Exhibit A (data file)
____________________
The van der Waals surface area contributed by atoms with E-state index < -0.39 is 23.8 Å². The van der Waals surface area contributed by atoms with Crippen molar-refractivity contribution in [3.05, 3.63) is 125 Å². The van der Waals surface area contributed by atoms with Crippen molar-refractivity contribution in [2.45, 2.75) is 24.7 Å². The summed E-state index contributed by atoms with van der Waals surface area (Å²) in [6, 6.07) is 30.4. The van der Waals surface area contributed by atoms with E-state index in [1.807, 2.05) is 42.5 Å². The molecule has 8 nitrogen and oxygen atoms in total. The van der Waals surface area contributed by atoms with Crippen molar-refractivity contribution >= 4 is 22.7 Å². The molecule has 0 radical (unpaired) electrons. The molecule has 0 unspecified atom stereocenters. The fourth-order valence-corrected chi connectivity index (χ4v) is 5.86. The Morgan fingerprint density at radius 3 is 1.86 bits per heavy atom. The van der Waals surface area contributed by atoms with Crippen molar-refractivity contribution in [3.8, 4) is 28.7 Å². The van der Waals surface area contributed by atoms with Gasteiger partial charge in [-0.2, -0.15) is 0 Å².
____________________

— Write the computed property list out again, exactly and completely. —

The van der Waals surface area contributed by atoms with E-state index < -0.39 is 23.8 Å². The van der Waals surface area contributed by atoms with Crippen molar-refractivity contribution in [3.05, 3.63) is 125 Å². The van der Waals surface area contributed by atoms with Crippen molar-refractivity contribution in [2.45, 2.75) is 24.7 Å². The summed E-state index contributed by atoms with van der Waals surface area (Å²) in [6, 6.07) is 30.4. The van der Waals surface area contributed by atoms with E-state index in [1.807, 2.05) is 42.5 Å². The molecule has 8 nitrogen and oxygen atoms in total. The van der Waals surface area contributed by atoms with Crippen molar-refractivity contribution >= 4 is 22.7 Å². The molecule has 0 radical (unpaired) electrons. The molecule has 0 unspecified atom stereocenters. The fourth-order valence-corrected chi connectivity index (χ4v) is 5.86. The Morgan fingerprint density at radius 3 is 1.86 bits per heavy atom. The van der Waals surface area contributed by atoms with Crippen molar-refractivity contribution in [3.8, 4) is 28.7 Å². The van der Waals surface area contributed by atoms with Gasteiger partial charge in [-0.2, -0.15) is 0 Å².